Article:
Suspected of her brother’s murder, seventeen-year-old Robin Calloway uses her unique senses to track down the killer and unravel a lifetime of lies.
Following her brother’s grisly death, Robin is held in a mental institution for observation and forced to reveal a bizarre secret about herself: she hears voices, the voices of animals. Cursed with the ability to hear, see, and smell a world hidden to most humans, she learned long ago to cope by “sleepwalking”–or blanking out–for most of her day. So when she wakes up in the “crazy crib” with only hazy recollections of the crime, it comes as no surprise.
Desperate to clear her name, Robin escapes the institution, flees into the Texas Hill Country, and travels home to Calloway Ranch to jog her memory. By using her gift with a special herd of whitetail does, she learns who murdered her brother. But the information puts both her and the deer in the path of a hunter who’s desperate to hide the truth. Contains teen peril and some expletives. Ages 15 and up.
I loved this 27 chapter book. It was told through Robin’s first person point-of-view. What is someone’s biggest fear? Imagine waking up, not knowing where you are. Imagine realizing you’ve been admitted to the Killish County Mental Hospital. Not only that, but your brother has been murdered. That’s what happened to Robin. Throughout the story, the mystery she tries to solve is what had happened to her last night.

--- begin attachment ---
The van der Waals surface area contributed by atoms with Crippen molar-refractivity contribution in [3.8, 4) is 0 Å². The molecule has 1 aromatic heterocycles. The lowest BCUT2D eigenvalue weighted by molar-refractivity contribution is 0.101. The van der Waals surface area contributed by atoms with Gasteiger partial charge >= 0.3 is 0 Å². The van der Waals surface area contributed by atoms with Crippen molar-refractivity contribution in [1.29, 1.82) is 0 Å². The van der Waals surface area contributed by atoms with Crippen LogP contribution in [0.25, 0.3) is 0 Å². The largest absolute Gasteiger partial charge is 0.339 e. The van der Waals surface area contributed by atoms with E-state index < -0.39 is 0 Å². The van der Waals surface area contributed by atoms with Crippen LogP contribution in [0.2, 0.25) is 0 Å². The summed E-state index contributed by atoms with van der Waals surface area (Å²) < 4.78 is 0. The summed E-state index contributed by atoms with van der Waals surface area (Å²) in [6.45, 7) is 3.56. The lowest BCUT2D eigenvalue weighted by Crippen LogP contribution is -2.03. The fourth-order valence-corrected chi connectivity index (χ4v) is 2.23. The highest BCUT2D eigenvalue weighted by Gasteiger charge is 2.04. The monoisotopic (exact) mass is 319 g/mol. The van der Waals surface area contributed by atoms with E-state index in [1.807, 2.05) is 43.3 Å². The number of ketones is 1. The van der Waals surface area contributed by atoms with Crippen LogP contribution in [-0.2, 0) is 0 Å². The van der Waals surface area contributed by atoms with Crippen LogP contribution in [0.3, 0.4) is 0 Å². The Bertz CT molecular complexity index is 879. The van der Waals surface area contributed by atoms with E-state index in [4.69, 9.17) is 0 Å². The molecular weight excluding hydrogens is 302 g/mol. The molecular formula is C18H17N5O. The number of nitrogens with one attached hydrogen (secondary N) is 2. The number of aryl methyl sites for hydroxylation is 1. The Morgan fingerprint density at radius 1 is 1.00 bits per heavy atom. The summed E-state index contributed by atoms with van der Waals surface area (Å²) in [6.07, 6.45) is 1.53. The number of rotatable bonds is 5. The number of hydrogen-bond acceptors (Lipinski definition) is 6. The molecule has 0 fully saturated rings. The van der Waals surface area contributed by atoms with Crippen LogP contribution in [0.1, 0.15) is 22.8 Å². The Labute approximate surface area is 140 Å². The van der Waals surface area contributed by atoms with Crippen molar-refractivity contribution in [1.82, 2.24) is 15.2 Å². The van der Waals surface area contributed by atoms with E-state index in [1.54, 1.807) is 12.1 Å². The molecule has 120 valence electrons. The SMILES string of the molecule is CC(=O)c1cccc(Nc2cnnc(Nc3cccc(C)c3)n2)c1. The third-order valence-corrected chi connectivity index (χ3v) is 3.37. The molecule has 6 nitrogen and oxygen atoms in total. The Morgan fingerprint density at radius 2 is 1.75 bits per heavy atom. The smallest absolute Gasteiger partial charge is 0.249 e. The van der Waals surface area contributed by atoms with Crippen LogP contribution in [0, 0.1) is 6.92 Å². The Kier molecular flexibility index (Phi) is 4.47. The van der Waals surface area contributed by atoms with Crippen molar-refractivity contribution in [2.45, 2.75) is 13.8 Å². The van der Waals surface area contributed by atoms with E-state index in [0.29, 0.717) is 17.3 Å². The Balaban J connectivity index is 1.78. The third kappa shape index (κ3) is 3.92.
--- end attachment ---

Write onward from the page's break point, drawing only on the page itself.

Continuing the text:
My favorite lines: 1) When he sat, his weight made a valley in the couch, rolling me towards him. 2) Underneath the fear and suffering, there was something else, something I’d seen in my own eyes–the look of disgust that comes from knowing someone less than you has turned your life to absolute shit. 3) I don’t believe in killing, but I’m not above kicking someone’s butt. 4) I’d always believed that respect–from all living creatures–was something you had to earn, not steal away at gunpoint. ‘Course I didn’t need any respect at the moment, just answers. 5) Their egos are too fragile to entertain opposing ideas.
The creepiness kept me on my toes. After awhile, readers get the real deal of how wicked her brother and father were. Sometimes people have a habit of idealizing a loved one’s reputation once they’re gone–not with Martin. I loved all the suspense. When Robin and a deer family were stalked (and hunted) in the woods, it gave me chills. Particularly because of the culprit. This happened after she found a video tape. Talk about a dysfunctional family. It helped that Robin was a self-proclaimed redneck. The character’s voice never trailed off course from that tone, adding to the realism.
Monica Shaughnessy had a brilliant talent with scenes (point-of-view, characterization, description, plot, etc). The images she discussed helped me get lost in the story. It felt like I took the crazy journey with Robin. I enjoyed seeing her make friends at the mental institution–Levi (worked there), Patty (another patient), and Dr. G. When he diagnosed her with schizophrenia, I thought that may be true. But then the truth came out. I’m not an animal lover, but I managed to care for the deer in the story. The animals as well as the people were three-dimensional.
It was a fast read. Loving the mystery (questions kept being raised), I couldn’t put the book down. The twists at the end were very satisfying. The truth behind Martin’s murder was very clever.
I RECOMMEND this book to read.
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